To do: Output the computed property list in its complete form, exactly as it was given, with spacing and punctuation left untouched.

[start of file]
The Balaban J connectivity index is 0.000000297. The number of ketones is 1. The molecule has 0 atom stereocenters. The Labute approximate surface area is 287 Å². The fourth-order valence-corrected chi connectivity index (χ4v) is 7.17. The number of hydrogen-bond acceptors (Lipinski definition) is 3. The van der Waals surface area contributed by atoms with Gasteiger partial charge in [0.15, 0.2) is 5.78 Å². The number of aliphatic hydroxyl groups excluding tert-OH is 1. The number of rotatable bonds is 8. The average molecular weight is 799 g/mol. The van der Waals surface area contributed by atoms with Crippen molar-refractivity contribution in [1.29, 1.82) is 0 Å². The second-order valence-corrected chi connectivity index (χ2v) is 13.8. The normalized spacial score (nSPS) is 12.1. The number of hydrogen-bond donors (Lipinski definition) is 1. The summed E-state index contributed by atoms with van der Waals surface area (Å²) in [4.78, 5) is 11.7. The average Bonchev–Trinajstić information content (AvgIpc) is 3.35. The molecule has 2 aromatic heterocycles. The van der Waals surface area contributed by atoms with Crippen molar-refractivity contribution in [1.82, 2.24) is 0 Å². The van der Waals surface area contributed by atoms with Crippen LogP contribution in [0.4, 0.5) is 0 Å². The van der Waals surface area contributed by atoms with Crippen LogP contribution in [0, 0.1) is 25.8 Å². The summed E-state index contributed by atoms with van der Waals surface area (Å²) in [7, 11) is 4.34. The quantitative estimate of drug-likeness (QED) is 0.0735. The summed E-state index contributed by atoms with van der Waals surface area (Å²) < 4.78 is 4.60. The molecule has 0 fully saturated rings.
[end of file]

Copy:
The Balaban J connectivity index is 0.000000297. The number of ketones is 1. The molecule has 0 atom stereocenters. The Labute approximate surface area is 287 Å². The fourth-order valence-corrected chi connectivity index (χ4v) is 7.17. The number of hydrogen-bond acceptors (Lipinski definition) is 3. The van der Waals surface area contributed by atoms with Gasteiger partial charge in [0.15, 0.2) is 5.78 Å². The number of aliphatic hydroxyl groups excluding tert-OH is 1. The number of rotatable bonds is 8. The average molecular weight is 799 g/mol. The van der Waals surface area contributed by atoms with Crippen molar-refractivity contribution in [1.29, 1.82) is 0 Å². The second-order valence-corrected chi connectivity index (χ2v) is 13.8. The normalized spacial score (nSPS) is 12.1. The number of hydrogen-bond donors (Lipinski definition) is 1. The summed E-state index contributed by atoms with van der Waals surface area (Å²) in [4.78, 5) is 11.7. The average Bonchev–Trinajstić information content (AvgIpc) is 3.35. The molecule has 2 aromatic heterocycles. The van der Waals surface area contributed by atoms with Crippen molar-refractivity contribution in [1.82, 2.24) is 0 Å². The van der Waals surface area contributed by atoms with Crippen LogP contribution in [0.4, 0.5) is 0 Å². The van der Waals surface area contributed by atoms with Crippen LogP contribution in [0, 0.1) is 25.8 Å². The summed E-state index contributed by atoms with van der Waals surface area (Å²) in [7, 11) is 4.34. The quantitative estimate of drug-likeness (QED) is 0.0735. The summed E-state index contributed by atoms with van der Waals surface area (Å²) < 4.78 is 4.60. The molecule has 0 fully saturated rings.